Brahma in the West (häftad)
Häftad (Paperback / softback)
Antal sidor
State University of New York Press
Total Illustrations: 0
256 x 120 x 11 mm
250 g
Antal komponenter
Brahma in the West (häftad)

Brahma in the West

William Blake and the Oriental Renaissance

Häftad, Engelska, 2003-08-01
  • Skickas inom 7-10 vardagar.
  • Gratis frakt inom Sverige över 199 kr för privatpersoner.
Argues that the myths and ideals of William Blake's poetry were heavily influenced by the Oriental Renaissance--the British discovery of Hindu literature. Examining William Blake's poetry in relation to the mythographic tradition of the eighteenth century and emphasizing the British discovery of Hindu literature, David Weir argues that Blake's mythic system springs from the same rich historical context that produced the Oriental Renaissance. That context includes republican politics and dissenting theology--two interrelated developments that help elucidate many of the obscurities of Blake's poetry and explain much of its intellectual energy. Weir shows how Blake's poetic career underwent a profound development as a result of his exposure to Hindu mythology. By combining mythographic insight with republican politics and Protestant dissent, Blake devised a poetic system that opposed the powers of Church and King.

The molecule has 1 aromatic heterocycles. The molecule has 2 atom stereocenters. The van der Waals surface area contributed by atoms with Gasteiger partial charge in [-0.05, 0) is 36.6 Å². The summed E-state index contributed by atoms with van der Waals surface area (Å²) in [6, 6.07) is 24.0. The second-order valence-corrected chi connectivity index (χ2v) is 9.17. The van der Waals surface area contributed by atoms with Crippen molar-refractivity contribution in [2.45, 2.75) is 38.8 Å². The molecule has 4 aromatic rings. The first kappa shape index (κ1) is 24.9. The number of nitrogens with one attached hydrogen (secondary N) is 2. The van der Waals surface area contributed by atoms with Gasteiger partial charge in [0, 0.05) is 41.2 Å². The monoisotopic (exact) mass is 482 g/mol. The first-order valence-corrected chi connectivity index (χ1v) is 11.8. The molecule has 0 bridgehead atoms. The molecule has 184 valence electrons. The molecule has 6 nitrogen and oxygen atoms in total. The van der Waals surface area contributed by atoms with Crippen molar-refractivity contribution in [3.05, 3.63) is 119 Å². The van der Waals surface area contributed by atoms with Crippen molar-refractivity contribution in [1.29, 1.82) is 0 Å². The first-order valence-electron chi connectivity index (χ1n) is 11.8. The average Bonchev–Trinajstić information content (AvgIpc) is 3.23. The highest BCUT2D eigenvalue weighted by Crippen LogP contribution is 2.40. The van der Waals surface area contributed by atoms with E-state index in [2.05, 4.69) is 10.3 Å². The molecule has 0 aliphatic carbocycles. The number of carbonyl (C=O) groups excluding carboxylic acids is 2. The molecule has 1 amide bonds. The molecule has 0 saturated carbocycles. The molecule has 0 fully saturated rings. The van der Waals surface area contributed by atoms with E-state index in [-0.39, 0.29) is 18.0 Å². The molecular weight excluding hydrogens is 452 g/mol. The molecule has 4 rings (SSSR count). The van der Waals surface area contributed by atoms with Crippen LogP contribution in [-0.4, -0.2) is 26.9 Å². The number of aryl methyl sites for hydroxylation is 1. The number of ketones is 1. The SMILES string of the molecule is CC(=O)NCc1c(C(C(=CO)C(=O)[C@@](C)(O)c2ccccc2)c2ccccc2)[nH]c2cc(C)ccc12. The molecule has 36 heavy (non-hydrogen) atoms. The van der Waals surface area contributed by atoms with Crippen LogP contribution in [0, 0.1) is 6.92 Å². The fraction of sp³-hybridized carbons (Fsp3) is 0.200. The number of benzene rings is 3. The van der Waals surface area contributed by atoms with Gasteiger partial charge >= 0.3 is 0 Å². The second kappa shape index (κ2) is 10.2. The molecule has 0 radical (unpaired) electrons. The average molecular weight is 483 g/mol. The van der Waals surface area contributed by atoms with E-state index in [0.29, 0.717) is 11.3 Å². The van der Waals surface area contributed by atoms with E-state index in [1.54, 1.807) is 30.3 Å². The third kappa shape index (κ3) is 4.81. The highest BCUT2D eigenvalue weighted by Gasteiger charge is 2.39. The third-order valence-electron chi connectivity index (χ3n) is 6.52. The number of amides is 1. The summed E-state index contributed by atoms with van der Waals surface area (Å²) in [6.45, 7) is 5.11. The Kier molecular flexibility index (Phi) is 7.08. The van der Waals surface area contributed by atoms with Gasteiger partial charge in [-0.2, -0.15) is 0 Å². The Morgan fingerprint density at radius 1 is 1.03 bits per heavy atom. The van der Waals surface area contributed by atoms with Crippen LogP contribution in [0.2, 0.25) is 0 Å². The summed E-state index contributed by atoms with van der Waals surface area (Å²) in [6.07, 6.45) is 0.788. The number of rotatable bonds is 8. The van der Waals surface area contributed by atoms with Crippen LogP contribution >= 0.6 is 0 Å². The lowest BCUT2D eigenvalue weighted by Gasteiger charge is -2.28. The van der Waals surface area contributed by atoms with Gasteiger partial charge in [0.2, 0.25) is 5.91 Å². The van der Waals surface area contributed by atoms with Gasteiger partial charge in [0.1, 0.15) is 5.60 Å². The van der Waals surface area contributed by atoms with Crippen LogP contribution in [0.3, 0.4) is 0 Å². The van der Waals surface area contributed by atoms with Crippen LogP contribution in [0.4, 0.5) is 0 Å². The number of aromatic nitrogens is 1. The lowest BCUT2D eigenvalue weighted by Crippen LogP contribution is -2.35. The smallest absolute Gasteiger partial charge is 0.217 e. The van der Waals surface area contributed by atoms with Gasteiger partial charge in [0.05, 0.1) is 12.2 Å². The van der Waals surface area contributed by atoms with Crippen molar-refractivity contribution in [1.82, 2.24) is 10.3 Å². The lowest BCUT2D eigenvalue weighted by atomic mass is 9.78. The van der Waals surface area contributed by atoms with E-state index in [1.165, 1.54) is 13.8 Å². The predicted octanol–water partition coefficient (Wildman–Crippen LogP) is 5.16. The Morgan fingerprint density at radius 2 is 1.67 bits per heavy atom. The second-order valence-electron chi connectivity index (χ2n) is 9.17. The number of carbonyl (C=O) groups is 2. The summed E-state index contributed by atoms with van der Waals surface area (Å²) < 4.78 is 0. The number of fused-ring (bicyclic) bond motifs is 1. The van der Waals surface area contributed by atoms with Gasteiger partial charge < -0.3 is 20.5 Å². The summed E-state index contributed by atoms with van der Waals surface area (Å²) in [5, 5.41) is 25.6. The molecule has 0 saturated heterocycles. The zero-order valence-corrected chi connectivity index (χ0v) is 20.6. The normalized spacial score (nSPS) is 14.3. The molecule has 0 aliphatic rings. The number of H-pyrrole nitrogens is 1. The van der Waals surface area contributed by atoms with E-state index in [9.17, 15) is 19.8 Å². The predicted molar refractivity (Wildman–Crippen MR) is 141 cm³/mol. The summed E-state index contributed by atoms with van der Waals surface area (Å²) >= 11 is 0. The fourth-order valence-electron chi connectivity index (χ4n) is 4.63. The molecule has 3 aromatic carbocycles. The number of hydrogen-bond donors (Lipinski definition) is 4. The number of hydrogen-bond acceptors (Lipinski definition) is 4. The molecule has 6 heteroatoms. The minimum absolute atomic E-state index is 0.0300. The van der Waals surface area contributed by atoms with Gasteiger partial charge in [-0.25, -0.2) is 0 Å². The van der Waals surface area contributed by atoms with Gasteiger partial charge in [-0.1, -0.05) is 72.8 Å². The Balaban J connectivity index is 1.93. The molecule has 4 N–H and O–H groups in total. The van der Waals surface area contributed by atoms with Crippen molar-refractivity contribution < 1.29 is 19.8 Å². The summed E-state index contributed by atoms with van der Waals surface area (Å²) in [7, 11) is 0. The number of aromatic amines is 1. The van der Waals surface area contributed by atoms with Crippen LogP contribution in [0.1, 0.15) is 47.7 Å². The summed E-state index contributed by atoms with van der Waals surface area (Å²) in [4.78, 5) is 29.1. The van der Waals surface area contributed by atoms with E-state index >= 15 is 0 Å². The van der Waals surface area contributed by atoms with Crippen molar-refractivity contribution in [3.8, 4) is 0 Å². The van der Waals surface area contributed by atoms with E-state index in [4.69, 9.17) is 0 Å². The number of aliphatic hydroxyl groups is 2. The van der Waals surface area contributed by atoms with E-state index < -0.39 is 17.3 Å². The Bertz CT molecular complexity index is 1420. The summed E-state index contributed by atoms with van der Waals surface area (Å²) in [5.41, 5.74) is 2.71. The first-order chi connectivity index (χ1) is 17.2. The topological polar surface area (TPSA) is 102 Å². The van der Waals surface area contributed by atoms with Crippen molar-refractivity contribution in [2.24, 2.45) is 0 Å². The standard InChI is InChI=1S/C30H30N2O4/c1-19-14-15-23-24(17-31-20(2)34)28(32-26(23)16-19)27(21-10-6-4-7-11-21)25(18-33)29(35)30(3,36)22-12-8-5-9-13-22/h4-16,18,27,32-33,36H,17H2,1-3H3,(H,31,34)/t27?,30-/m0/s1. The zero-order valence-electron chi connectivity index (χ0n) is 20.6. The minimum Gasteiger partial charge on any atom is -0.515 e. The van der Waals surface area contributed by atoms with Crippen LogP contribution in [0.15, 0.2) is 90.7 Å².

Visa hela texten

Passar bra ihop

  1. Brahma in the West
  2. +
  3. Fourth Wing

De som köpt den här boken har ofta också köpt Fourth Wing av Rebecca Yarros (inbunden).

Köp båda 2 för 635 kr


Har du läst boken? Sätt ditt betyg »

Fler böcker av David Weir

Recensioner i media

"David Weir's approach to Blake's reconstitution of the Indian mythopoetic thought in his own terms--his locating of Blake's vision in terms of Oriental Renaissance--takes into account the history of interpretation of Hindu texts by colonialist and non-colonialist writers of the eighteenth century. As Weir suggests, in many places when the colonialist authors saw 'error and superstition, ' Blake's poetic mind encountered mythic richness. More important is the fact that Weir looks into Blake's own misreadings, locating them historically, and he makes a good case for the legitimacy of misreading as part of cross cultural influence. It is all very fascinating."